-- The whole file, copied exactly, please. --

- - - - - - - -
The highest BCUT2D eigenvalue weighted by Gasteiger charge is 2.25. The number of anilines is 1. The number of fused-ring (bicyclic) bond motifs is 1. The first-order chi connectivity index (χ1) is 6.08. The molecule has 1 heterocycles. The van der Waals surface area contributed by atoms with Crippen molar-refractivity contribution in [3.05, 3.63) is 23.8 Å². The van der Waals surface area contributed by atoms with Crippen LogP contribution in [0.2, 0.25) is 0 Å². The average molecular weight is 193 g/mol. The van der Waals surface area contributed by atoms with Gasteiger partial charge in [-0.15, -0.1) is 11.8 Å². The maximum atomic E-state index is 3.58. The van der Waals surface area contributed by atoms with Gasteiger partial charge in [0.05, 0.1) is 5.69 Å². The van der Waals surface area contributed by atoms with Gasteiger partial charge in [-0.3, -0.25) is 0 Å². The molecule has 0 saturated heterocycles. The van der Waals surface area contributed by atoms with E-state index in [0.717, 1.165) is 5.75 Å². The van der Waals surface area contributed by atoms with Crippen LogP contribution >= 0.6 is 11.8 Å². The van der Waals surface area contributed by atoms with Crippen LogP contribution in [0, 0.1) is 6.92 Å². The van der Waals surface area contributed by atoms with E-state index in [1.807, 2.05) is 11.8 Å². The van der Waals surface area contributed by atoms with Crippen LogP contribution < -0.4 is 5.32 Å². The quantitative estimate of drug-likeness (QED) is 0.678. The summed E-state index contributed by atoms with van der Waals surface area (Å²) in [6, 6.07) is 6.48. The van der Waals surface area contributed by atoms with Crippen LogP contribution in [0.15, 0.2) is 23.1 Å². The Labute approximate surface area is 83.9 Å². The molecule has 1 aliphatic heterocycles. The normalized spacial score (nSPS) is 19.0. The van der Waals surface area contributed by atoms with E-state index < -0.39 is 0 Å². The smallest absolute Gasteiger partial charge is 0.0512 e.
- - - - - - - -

The highest BCUT2D eigenvalue weighted by Gasteiger charge is 2.25. The number of anilines is 1. The number of fused-ring (bicyclic) bond motifs is 1. The first-order chi connectivity index (χ1) is 6.08. The molecule has 1 heterocycles. The van der Waals surface area contributed by atoms with Crippen molar-refractivity contribution in [3.05, 3.63) is 23.8 Å². The van der Waals surface area contributed by atoms with Crippen LogP contribution in [0.2, 0.25) is 0 Å². The average molecular weight is 193 g/mol. The van der Waals surface area contributed by atoms with Gasteiger partial charge in [-0.15, -0.1) is 11.8 Å². The maximum atomic E-state index is 3.58. The van der Waals surface area contributed by atoms with Gasteiger partial charge in [0.05, 0.1) is 5.69 Å². The van der Waals surface area contributed by atoms with Gasteiger partial charge in [-0.3, -0.25) is 0 Å². The molecule has 0 saturated heterocycles. The van der Waals surface area contributed by atoms with E-state index in [0.717, 1.165) is 5.75 Å². The van der Waals surface area contributed by atoms with Crippen LogP contribution >= 0.6 is 11.8 Å². The van der Waals surface area contributed by atoms with Crippen LogP contribution in [0, 0.1) is 6.92 Å². The van der Waals surface area contributed by atoms with E-state index in [1.807, 2.05) is 11.8 Å². The van der Waals surface area contributed by atoms with Crippen LogP contribution < -0.4 is 5.32 Å². The quantitative estimate of drug-likeness (QED) is 0.678. The summed E-state index contributed by atoms with van der Waals surface area (Å²) in [6, 6.07) is 6.48. The van der Waals surface area contributed by atoms with Crippen LogP contribution in [0.15, 0.2) is 23.1 Å². The Labute approximate surface area is 83.9 Å². The molecule has 1 aliphatic heterocycles. The normalized spacial score (nSPS) is 19.0. The van der Waals surface area contributed by atoms with E-state index < -0.39 is 0 Å². The smallest absolute Gasteiger partial charge is 0.0512 e.